Humans are visual animals, and imaging sensors that extend our reach – cameras – have improved dramatically in recent times thanks to the introduction of CCD and CMOS digital technology. Consumer digital cameras in the mega-pixel range are now ubiquitous thanks to the happy coincidence that the semiconductor material of choice for large-scale electronics integration (silicon) also happens to readily convert photons at visual wavelengths into electrons. On the contrary, imaging at wavelengths where silicon is blind is considerably more complicated, bulky, and expensive. Thus, for comparable resolution, a $500 digital camera for the visible becomes a $50,000 camera for the infrared. In this paper, we present a new approach to building simpler, smaller, and cheaper digital cameras that can operate efficiently across a much broader spectral range than conventional silicon-based cameras. Our approach fuses a new camera architecture based on a digital micromirror device with the new mathematical theory and algorithms of compressive sampling . CS combines sampling and compression into a single nonadaptive linear measurement process [1–4]. Rather than measuring pixel samples of the scene under view, we measure inner products between the scene and a set of test functions. Interestingly, random test functions play a key role, making each measurement a random sum of pixel values taken across the entire image. When the scene under view is compressible by an algorithm like JPEG or JPEG2000, the CS theory enables us to stably reconstruct an image of the scene from fewer measurements than the number of reconstructed pixels. In this manner we achieve sub-Nyquist image acquisition. Our “single-pixel” CS camera architecture is basically an optical computer (comprising a DMD, two lenses, a single photon detector, and an analog-to-digital (A/D) converter) that computes random linear measurements of the scene under view. The image is then recovered or processed from the measurements by a digital computer. The camera design reduces the required size, complexity, and cost of the photon detector array down to a single unit, which enables the use of exotic detectors that would be impossible in a conventional digital camera. The random CS measurements also enable a tradeoff between space and time during image acquisition. Finally, since the camera compresses as it images, it has the capability to efficiently and scalably handle high-dimensional data sets from applications like video and hyperspectral imaging. This article is organized as follows. After describing the hardware, theory, and algorithms of the single-pixel camera in detail, we analyze its theoretical and practical performance and compare it to more conventional cameras based on pixel arrays and raster scanning. We also explain how the camera is information scalable in that its random measurements can be used to directly perform simple image processing tasks, such as target classification, without first reconstructing the underlying imagery. We conclude with a review of related camera architectures and a discussion of ongoing and future work.When I last explained the single pixel camera, I didn't realize the first option is also called the raster scan. The noteworthy result of the trade study compares different current scanning capabilities and that provided by compressed sensing.They look at dynamic range, quantization error, photon counting noise and remind us of the fact that with CS, one can obtain much more light on the sensitive detector (pixel) than conventional cameras and that it should help in low light conditions as presented in the IMA presentation (Multiscale Geometric Analysis).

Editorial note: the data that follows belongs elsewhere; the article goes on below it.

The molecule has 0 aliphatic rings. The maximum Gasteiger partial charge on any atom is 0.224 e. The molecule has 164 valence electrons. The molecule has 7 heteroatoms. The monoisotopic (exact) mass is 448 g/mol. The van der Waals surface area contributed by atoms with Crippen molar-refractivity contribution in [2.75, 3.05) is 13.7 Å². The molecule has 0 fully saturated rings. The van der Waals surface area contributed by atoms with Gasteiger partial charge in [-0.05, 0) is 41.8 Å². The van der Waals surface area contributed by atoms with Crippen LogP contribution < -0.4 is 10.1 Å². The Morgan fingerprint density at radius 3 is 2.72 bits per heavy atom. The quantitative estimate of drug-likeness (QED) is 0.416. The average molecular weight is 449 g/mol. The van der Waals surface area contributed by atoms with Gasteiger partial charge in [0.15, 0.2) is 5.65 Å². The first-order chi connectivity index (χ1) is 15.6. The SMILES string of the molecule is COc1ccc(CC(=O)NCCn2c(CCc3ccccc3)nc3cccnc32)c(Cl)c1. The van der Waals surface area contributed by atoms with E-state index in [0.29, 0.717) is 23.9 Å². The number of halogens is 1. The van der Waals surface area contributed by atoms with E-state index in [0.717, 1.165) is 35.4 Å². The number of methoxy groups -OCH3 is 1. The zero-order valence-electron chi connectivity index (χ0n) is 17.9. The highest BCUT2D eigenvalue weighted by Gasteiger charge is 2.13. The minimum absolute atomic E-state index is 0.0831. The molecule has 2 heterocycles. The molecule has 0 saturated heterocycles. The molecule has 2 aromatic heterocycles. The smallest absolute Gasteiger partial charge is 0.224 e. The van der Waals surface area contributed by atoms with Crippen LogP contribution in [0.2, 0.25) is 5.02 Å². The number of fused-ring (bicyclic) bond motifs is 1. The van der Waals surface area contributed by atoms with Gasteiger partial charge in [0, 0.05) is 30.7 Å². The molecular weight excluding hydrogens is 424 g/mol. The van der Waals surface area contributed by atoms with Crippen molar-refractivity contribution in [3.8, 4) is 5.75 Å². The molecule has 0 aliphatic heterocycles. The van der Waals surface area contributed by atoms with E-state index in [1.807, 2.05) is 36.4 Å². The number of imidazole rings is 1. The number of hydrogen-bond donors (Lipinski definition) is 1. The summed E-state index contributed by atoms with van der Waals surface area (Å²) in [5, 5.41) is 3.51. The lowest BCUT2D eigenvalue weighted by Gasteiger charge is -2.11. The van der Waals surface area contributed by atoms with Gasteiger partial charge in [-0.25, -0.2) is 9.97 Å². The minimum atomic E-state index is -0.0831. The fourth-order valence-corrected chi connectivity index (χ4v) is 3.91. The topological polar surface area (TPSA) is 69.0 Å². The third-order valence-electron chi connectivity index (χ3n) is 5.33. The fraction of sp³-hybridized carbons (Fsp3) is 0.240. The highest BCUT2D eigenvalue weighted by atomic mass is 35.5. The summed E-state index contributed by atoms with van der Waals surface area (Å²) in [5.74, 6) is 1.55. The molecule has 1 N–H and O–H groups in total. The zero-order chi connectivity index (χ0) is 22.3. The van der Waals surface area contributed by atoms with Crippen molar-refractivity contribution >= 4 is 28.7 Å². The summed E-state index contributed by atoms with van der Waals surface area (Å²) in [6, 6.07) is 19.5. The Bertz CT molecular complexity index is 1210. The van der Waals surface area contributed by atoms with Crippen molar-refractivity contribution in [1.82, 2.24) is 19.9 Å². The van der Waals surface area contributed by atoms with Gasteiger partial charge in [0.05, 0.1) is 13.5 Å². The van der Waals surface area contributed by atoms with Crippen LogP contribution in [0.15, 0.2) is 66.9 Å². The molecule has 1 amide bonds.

X-rays could be implemented the same way if the DMD would be able to reflect at these wavelengths, for instance by using a well thought multilayer system for instance. They also give a good summary of the other hardware technologies implementing Compressed Sensing. It looks like I have not missed any (part 1, part 2, part 3, part 4)
In another good summary of the current investigations of Richard Baraniuk's group, I found the following slide most illuminating (as presented in Single-Pixel Imaging via Compressive Sampling,) explaining the geometric reason why L1 works
The same figure could be used to explained the relative better ability of non-convex Lp regularization techniques to do even better than L1. Because the Lp (for p less than 1) ball shape tend to be squashed compared to the L1 ball, it is easier to see that there are more randomly oriented N-M planes anchored on a K-face of the Lp ball which would not interesect with the ball. [Update: Muthu MuthuKrishnan just posted a nice picture of an Lp ball, the picture is due to Petros Boufounos ].
With regards to extension of compressed sensing or compressed sensing ideas, Richard Baraniuk and Mike Wakin  have these three illuminating slides where they shows how Random projections can reduce Manifolds of low dimension in high dimensional space or how the condition for which random projection can be used as dimensionality reduction techniques. It shows how CS provides better bounds than the older Whitney's embedding theorem.
The current drawback of this approach (random projections) is the inability to provide some type of parametrization on the manifold. Never say never.
Source: Rice Compressed Sensing Repository.
Reference :  R. G. Baraniuk and M. B. Wakin, Random Projections of Smooth Manifolds, to appear in Foundations of Computational Mathematics.